State’s libraries to beef up digital offerings.

From  by Kathy Walsh Nufer

Use of ebooks by Brown County Library patrons has grown 400 percent in the past year, and numbers are expected to continue to grow in 2012.

The state’s public libraries plan to purchase $1 million      in new content in 2012 for a Digital Download Center  sponsored by the Wisconsin Public Library Consortium. The purchase will dramatically expand the center’s offerings — including ebooks, audio books, videos and music — to Wisconsin residents.

“It should make library patrons very, very happy,” said Tasha Saecker, assistant director of the Appleton Public Library. “Nothing of this sort that I know of has been done before.”

Officials at the Brown County Library estimate that customers downloaded 7,500 ebooks in the past year, a 400 percent increase over 2010. And that number likely will jump this winter, as users begin using the Kindles, Nooks and other electronic devices they unwrapped during the holidays, said Dale Cropper, collections development manager for the Brown County Library.

Readers can download ebooks to their e-reading devices, or to their personal computers by using the library’s website so long as they have Adobe Digital Edition software installed.

“It’s not like they will replace printed books in the near future, but we definitely plan to expand our offerings to meet demand,” he said Thursday.

Downloading activity peaked last holiday season when people received their new devices and is expected to be “several times greater this year,” said Rebecca Petersen, director of the Manitowoc-Calumet Library System, which includes the public libraries in Brillion, Chilton and New Holstein.

Peterson’s libraries’ investment in ebook offerings will be possible by reallocating a portion of each library’s planned 2012 acquisitions budget. Contributing funds to the statewide purchasing pool will not increase their operational budgets, but it’s a significant outlay to keep pace with patrons’ interests.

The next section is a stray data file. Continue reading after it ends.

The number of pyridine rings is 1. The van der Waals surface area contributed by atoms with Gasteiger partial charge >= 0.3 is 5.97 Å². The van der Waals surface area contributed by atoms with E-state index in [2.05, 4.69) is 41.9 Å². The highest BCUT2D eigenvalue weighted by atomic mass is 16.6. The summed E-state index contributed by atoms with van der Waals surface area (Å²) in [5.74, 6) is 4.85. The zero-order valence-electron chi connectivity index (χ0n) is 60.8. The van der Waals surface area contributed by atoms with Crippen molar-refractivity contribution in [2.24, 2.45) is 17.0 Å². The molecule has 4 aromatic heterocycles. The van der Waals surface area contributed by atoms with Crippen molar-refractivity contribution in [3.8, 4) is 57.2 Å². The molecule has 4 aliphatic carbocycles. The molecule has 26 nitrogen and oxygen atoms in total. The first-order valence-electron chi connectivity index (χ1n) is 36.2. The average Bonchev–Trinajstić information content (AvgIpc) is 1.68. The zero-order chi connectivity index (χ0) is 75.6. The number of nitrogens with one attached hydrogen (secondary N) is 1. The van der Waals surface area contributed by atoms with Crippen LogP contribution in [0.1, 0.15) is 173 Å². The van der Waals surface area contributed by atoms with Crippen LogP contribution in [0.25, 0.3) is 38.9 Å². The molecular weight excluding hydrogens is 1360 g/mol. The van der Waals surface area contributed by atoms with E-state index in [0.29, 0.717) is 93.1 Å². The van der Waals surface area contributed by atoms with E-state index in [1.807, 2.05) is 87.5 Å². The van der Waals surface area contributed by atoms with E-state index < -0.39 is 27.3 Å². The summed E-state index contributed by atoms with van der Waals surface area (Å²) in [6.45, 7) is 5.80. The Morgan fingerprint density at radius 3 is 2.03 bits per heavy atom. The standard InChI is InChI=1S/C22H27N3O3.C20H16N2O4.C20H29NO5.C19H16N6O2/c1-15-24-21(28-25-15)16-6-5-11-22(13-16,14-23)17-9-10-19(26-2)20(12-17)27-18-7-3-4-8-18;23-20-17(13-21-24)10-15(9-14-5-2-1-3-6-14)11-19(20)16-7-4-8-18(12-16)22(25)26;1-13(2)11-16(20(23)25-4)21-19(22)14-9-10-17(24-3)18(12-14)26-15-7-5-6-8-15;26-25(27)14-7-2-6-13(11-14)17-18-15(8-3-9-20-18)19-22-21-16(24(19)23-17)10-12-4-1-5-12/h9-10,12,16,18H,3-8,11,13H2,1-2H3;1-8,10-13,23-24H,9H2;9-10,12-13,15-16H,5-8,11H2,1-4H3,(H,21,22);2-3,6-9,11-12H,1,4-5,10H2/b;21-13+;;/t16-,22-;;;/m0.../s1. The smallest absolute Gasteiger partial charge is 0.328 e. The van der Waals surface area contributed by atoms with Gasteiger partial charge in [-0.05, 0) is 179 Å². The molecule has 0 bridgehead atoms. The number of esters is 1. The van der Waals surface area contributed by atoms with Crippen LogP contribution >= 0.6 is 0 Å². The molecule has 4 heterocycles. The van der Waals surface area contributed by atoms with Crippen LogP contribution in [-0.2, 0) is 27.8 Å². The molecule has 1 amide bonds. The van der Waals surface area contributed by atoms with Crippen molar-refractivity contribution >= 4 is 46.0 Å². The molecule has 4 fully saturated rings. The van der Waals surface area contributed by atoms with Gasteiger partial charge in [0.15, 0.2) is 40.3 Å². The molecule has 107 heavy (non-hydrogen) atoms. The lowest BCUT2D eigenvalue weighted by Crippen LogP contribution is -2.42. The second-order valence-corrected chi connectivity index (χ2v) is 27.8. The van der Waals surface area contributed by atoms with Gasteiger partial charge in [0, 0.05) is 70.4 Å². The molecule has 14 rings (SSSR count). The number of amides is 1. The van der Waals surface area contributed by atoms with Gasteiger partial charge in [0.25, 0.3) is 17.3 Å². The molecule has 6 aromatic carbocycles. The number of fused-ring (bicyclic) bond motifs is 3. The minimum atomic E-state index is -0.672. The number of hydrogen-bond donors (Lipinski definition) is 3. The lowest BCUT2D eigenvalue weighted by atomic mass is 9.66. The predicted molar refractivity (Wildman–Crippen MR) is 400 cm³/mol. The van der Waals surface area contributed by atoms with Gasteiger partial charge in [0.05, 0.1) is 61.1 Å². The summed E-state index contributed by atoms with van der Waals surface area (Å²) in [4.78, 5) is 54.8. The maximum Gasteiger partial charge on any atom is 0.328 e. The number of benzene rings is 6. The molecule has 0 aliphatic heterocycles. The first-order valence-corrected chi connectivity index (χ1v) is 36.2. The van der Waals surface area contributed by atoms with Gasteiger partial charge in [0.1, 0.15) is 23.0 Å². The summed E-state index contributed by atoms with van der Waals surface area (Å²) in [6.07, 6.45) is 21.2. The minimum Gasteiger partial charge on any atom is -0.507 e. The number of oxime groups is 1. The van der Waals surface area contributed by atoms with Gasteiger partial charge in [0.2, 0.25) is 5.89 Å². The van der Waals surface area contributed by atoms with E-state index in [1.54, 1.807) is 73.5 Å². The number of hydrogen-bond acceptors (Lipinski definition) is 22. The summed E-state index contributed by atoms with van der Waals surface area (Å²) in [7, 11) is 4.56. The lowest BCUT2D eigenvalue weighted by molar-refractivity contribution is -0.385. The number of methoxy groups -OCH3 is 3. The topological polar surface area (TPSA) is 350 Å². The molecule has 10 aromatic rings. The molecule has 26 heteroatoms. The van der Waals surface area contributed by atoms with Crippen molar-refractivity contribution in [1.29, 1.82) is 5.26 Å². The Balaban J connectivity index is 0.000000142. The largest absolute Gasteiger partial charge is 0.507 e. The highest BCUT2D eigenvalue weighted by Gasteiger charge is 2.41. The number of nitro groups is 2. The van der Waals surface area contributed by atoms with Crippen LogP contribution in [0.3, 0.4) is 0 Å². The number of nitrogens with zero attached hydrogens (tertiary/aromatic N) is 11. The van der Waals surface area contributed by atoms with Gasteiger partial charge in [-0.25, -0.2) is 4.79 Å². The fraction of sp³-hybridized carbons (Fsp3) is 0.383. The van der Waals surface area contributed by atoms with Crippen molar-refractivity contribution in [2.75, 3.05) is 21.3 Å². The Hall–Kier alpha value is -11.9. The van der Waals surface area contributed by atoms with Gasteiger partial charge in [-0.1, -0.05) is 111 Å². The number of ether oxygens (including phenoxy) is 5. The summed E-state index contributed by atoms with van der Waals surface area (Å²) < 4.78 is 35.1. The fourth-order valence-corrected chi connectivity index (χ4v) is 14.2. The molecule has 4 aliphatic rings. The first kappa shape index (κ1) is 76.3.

The effort began in May when the Division for Libraries, Technology and Community Learning of the state Department of Public Instruction sponsored a statewide ebook summit. The summit’s primary recommendation was to establish a statewide ebook buying pool.

A summit committee and the library consortium later set a target goal of allocating $1 million for ebooks and audio book purchases.

In addition to $700,000 in funding from the state’s 17 library systems and its 385-member public libraries, the Division for Libraries, Technology and Community Learning will commit $300,000 in grant funds in 2012 for the ebook purchasing pool.

Currently, the Digital Download Center offers roughly 5,000 titles. Starting in January, two representatives from each library system will help select e-books and audio books for purchase, said Diana Sandberg, media librarian for the Appleton Public Library, who is one of the selectors.

The checkout period for ebooks and audio books varies from seven to 21 days. Patrons can now check out 10 items at a time.

“Digital downloading is growing all the time but it doesn’t mean people read less paper books,” she said. “It means they read more overall. Some go totally electronic but most stay with reading some print and some electronic.”

— Kathy Walsh Nufer writes for The Post-Crescent of Appleton

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